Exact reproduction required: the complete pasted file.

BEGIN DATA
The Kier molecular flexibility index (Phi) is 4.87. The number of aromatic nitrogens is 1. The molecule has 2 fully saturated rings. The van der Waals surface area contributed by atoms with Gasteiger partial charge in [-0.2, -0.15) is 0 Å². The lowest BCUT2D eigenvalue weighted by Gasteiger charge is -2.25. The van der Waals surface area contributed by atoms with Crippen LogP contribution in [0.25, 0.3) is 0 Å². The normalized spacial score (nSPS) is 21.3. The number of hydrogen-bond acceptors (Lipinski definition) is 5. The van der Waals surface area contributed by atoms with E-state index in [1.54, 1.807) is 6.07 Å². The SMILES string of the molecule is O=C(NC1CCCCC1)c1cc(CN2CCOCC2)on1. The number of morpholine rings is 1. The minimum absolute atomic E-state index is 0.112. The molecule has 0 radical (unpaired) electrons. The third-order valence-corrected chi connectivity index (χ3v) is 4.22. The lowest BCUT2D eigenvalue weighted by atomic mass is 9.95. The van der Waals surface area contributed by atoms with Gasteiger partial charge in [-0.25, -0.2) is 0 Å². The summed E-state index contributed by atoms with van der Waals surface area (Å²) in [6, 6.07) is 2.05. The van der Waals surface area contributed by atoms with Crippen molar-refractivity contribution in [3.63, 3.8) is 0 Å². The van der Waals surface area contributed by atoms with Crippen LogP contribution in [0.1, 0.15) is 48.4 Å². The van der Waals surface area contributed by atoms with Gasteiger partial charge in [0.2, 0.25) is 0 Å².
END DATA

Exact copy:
The Kier molecular flexibility index (Phi) is 4.87. The number of aromatic nitrogens is 1. The molecule has 2 fully saturated rings. The van der Waals surface area contributed by atoms with Gasteiger partial charge in [-0.2, -0.15) is 0 Å². The lowest BCUT2D eigenvalue weighted by Gasteiger charge is -2.25. The van der Waals surface area contributed by atoms with Crippen LogP contribution in [0.25, 0.3) is 0 Å². The normalized spacial score (nSPS) is 21.3. The number of hydrogen-bond acceptors (Lipinski definition) is 5. The van der Waals surface area contributed by atoms with E-state index in [1.54, 1.807) is 6.07 Å². The SMILES string of the molecule is O=C(NC1CCCCC1)c1cc(CN2CCOCC2)on1. The number of morpholine rings is 1. The minimum absolute atomic E-state index is 0.112. The molecule has 0 radical (unpaired) electrons. The third-order valence-corrected chi connectivity index (χ3v) is 4.22. The lowest BCUT2D eigenvalue weighted by atomic mass is 9.95. The van der Waals surface area contributed by atoms with Gasteiger partial charge in [-0.25, -0.2) is 0 Å². The summed E-state index contributed by atoms with van der Waals surface area (Å²) in [6, 6.07) is 2.05. The van der Waals surface area contributed by atoms with Crippen molar-refractivity contribution in [3.63, 3.8) is 0 Å². The van der Waals surface area contributed by atoms with Crippen LogP contribution in [0.1, 0.15) is 48.4 Å². The van der Waals surface area contributed by atoms with Gasteiger partial charge in [0.2, 0.25) is 0 Å².